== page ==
Merton prepares for demand in primary school places

A borough wide school expansion proposal which aims to meet the increasing demand for primary school places in Merton will go before scrutiny this week and then for decision at council’s cabinet on 11 October 2010.

The proposal outlines a strategy for 300 additional places in 2011/12 and 2012/13 that focuses on expanding Merton’s top achieving and most popular schools, building on the borough’s high standards of education and enabling all children in the borough to reach their potential.

It is proposed that Gorringe Park, Liberty, Morden, Singlegate, St Mary’s, William Morris and two other primary schools to be confirmed will each have an additional form of entry added in 2011 and Dundonald in 2012 as part of the expansion programme. It is also proposed that provision for primary education will be made at South Wimbledon Youth and Community Centre, possibly through partnering with a neighbouring primary school.

Councillor Peter Walker, cabinet member for education said: “Following reports to Children and Young People Scrutiny Panel on 29 September and Cabinet on 11October, it is proposed that we consult with parents, ward councillors, head teachers and school governors about how we accommodate Merton’s record numbers of four year olds.

“In the period 2007/8 to 2013/14, we predict that we will see a rise of 30% in the number of young children entering our schools. Already this academic year we are nearly 14% up on 2007/08. We also have a duty by law to accommodate these children in classes of 30 children or less.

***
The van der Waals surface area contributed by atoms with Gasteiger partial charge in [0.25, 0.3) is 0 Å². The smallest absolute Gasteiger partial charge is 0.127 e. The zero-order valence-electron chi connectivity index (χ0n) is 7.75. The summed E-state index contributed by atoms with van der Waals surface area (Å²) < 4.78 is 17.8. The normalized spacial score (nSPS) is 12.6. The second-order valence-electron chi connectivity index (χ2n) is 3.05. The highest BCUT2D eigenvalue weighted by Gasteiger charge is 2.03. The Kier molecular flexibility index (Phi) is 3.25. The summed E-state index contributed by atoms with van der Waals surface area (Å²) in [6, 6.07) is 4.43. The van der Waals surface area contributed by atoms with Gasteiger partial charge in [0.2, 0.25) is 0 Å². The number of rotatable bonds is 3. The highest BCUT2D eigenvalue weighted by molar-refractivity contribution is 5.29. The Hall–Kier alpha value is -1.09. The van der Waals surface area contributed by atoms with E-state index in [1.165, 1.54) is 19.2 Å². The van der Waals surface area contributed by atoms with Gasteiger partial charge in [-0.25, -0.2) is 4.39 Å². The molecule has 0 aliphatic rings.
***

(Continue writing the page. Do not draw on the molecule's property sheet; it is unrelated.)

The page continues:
“Cabinet will be asked to consider three costed options to identify schools or sites that could provide the extra classes that we need and to agree to consult widely on a recommended package of proposals.

“Our overriding aim has been to ensure that this legally required growth in our schools is driven by three priorities:

1. Excellence in educational standards

2. Sustainability

3. Value for Money

“For these reasons we have included in the options, schools with excellent leadership so that we can build on schools with a proven track record.

“On the issue of sustainability, we have looked carefully at whether we should build a new school on land that we would need to purchase, or whether it is possible to develop school sites on land which we already own.

“Finally, we will need to be aware that the Coalition Government has indicated that it will cut education spending in the next four years. Accordingly we must look at value for money.

“The three options have been sent to the Children and Young People Scrutiny Committee of the council. They can be accessed in full by the public at http://www.merton.gov.uk/council/committee.htm?view=event&event_id=3207

“We are determined to involve the parents in any of the proposed schools. So a letter has gone to all parents, teachers and heads in the schools we are considering for expansion. Preliminary talks have already been conducted with the head teachers, and chairs of governors of these schools by council officers.

“The timetable is quite tight. We need to provide some accommodation by next autumn so we need to decide the best sites for expansion by early December 2010. This will ensure that parents with children wishing to enter our schools in September 2011 know what their choice is.

“We are also holding a half day conference for all heads and school governors in Merton in the Council Chamber on Saturday 16 October 2010.”

If approved at the 11 October cabinet meeting, the proposals will go out for public consultation to give schools and residents a chance to have their say on the proposed plans. Members will review results from the consultation at the 6 December cabinet meeting where a final decision on proposed plans will be made.

-ENDS-